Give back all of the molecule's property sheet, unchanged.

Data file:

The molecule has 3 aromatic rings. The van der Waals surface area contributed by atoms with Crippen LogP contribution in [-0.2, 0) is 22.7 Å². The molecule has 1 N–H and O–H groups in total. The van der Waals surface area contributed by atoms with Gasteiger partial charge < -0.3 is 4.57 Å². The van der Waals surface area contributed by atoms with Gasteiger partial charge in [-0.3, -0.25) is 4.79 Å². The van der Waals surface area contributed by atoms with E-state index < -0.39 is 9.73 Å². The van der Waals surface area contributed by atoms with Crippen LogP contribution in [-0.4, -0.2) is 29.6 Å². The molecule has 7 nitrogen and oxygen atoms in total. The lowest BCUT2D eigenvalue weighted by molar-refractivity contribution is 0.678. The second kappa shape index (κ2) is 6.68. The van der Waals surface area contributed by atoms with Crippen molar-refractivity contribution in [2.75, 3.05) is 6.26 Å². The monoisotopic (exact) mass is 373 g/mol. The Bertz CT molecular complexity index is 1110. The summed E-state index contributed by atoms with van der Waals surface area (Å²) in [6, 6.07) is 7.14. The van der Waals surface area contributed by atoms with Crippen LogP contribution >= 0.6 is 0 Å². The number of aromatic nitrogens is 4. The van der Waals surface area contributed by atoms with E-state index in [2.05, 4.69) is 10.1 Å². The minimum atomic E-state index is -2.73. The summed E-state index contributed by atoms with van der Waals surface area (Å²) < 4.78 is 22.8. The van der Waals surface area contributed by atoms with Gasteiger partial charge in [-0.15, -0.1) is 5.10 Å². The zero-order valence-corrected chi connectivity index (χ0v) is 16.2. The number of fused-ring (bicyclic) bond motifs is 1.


The molecule has 3 aromatic rings. The van der Waals surface area contributed by atoms with Crippen LogP contribution in [-0.2, 0) is 22.7 Å². The molecule has 1 N–H and O–H groups in total. The van der Waals surface area contributed by atoms with Gasteiger partial charge < -0.3 is 4.57 Å². The van der Waals surface area contributed by atoms with Gasteiger partial charge in [-0.3, -0.25) is 4.79 Å². The van der Waals surface area contributed by atoms with E-state index < -0.39 is 9.73 Å². The van der Waals surface area contributed by atoms with Crippen LogP contribution in [-0.4, -0.2) is 29.6 Å². The molecule has 7 nitrogen and oxygen atoms in total. The lowest BCUT2D eigenvalue weighted by molar-refractivity contribution is 0.678. The second kappa shape index (κ2) is 6.68. The van der Waals surface area contributed by atoms with Crippen molar-refractivity contribution in [2.75, 3.05) is 6.26 Å². The monoisotopic (exact) mass is 373 g/mol. The Bertz CT molecular complexity index is 1110. The summed E-state index contributed by atoms with van der Waals surface area (Å²) in [6, 6.07) is 7.14. The van der Waals surface area contributed by atoms with Crippen LogP contribution >= 0.6 is 0 Å². The number of aromatic nitrogens is 4. The van der Waals surface area contributed by atoms with E-state index in [2.05, 4.69) is 10.1 Å². The minimum atomic E-state index is -2.73. The summed E-state index contributed by atoms with van der Waals surface area (Å²) < 4.78 is 22.8. The van der Waals surface area contributed by atoms with Gasteiger partial charge in [-0.15, -0.1) is 5.10 Å². The zero-order valence-corrected chi connectivity index (χ0v) is 16.2. The number of fused-ring (bicyclic) bond motifs is 1.